Gordon Jacob And Joseph Horovitz (1895-1984 And 1926-)

Episodes

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The Pursuit Of Careers Not In Music20130416

Donald Macleod explores Gordon Jacob and Joseph Horovitz's early years.

This week Donald Macleod is joined by composer Joseph Horovitz, who not only talks about his own career, but also that of his one-time teacher Gordon Jacob; both have had a significant impact upon students at the Royal College of Music, and both have been prolific in writing concertos, and music for wind and brass.

Both Gordon Jacob and Joseph Horovitz had false starts. Horovitz originally set out to be an artist, whereas Jacob intended to be a journalist, though both came round to the idea of composing in the end. Jacob studied at the Royal College of Music, under Stanford and Howells, and was soon composing works such as his "William Byrd Suite". But it wasn't long after his years as a student, that he was making his Proms first appearance, conducting a performance of his own "First Viola Concerto".

It was the influence of his teacher Gordon Jacob which made Joseph Horovitz want to compose. Jacob's prolific output as a composer of concertos influenced Horovitz's own work in that area, such as his "Concerto for Clarinet and String Orchestra". And again, like Jacob, Horovitz soon found himself writing music for the stage, such as his popular score for "Alice in Wonderland".

01The Impact Of War!20130415

Donald Macleod on Jacob's and Horovitz's early years, fighting in and fleeing from war.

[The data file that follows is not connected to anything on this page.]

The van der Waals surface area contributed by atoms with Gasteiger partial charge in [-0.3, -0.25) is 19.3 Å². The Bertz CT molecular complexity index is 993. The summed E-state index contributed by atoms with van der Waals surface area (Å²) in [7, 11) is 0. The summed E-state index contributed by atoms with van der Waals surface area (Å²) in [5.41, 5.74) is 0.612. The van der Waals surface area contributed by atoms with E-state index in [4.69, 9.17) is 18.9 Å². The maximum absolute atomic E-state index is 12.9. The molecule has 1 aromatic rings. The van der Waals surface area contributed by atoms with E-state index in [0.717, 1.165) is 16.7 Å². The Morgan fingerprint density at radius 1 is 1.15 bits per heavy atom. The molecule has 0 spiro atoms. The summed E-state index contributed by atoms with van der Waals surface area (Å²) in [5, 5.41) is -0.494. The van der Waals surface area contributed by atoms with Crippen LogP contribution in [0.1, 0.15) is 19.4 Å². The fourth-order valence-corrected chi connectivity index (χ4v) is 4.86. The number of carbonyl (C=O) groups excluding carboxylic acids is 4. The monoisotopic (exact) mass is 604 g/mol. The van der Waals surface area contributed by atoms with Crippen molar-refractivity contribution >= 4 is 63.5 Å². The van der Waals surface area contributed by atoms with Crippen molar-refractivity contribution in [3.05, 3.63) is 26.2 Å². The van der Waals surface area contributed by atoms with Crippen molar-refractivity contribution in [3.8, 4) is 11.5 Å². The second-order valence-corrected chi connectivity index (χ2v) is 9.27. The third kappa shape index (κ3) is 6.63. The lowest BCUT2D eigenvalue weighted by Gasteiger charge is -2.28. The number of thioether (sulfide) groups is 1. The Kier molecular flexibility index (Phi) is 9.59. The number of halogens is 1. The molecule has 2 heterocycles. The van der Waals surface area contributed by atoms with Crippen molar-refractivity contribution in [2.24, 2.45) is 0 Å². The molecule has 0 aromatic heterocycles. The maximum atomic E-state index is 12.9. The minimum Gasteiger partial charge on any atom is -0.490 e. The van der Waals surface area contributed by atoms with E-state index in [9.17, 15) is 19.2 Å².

This week Donald Macleod is joined by composer Joseph Horovitz, who not only talks about his own career, but also that of his one-time teacher Gordon Jacob; both have had a significant impact upon students at the Royal College of Music, and both have been prolific in writing concertos, and music for wind and brass. Gordon Jacob composed over 400 works, and was so successful in his lifetime, he was asked to write music for the coronation of the Queen. Jacob spent much of his time tutoring at the Royal College of Music, where he taught Joseph Horovitz. Horovitz likewise went on to teach at the Royal College of Music, and has composed such notable works as his Clarinet Sonatina, the theme music to Rumpole of the Bailey and Lillie, plus a work which won him an Ivor Novello Award, his cantata Captain Noah and His Floating Zoo.

Gordon Jacob came from a military background, and retained wonderful memories of his childhood in London with barrel organs, dancing bears, and German bands. Writing music for wind and brass bands became a profitable and enjoyable enterprise for Jacob, including his "An Original Suite for Military Band". A military life was not for Jacob however, though he did spend time serving on the frontline in WWI. It was during the Great War that he lost one of his closest brothers, Anstey, and he dedicated his "First Symphony" to him.

Joseph Horovitz, who joins Donald Macleod to talk about his music, and that of his one-time teacher Gordon Jacob, was also a victim of war, having to flee Austria at the beginning of WWII. Horovitz's formative experiences influenced his biographical "Fifth String Quartet". Arriving to safety in Britain, Horovitz had to learn a new culture and language. This adopting of other languages is also present in his music, such as exploring the musical language of jazz in the "Jazz Concerto for Piano, Strings and Percussion".

03Music For The Radio And The Stage20130417

Donald Macleod on how Jacob and Horovitz made careers as composers for radio and the stage

This week Donald Macleod is joined by composer Joseph Horovitz, who not only talks about his own career, but also that of his one-time teacher Gordon Jacob; both have had a significant impact upon students at the Royal College of Music, and both have been prolific in writing concertos, and music for wind and brass.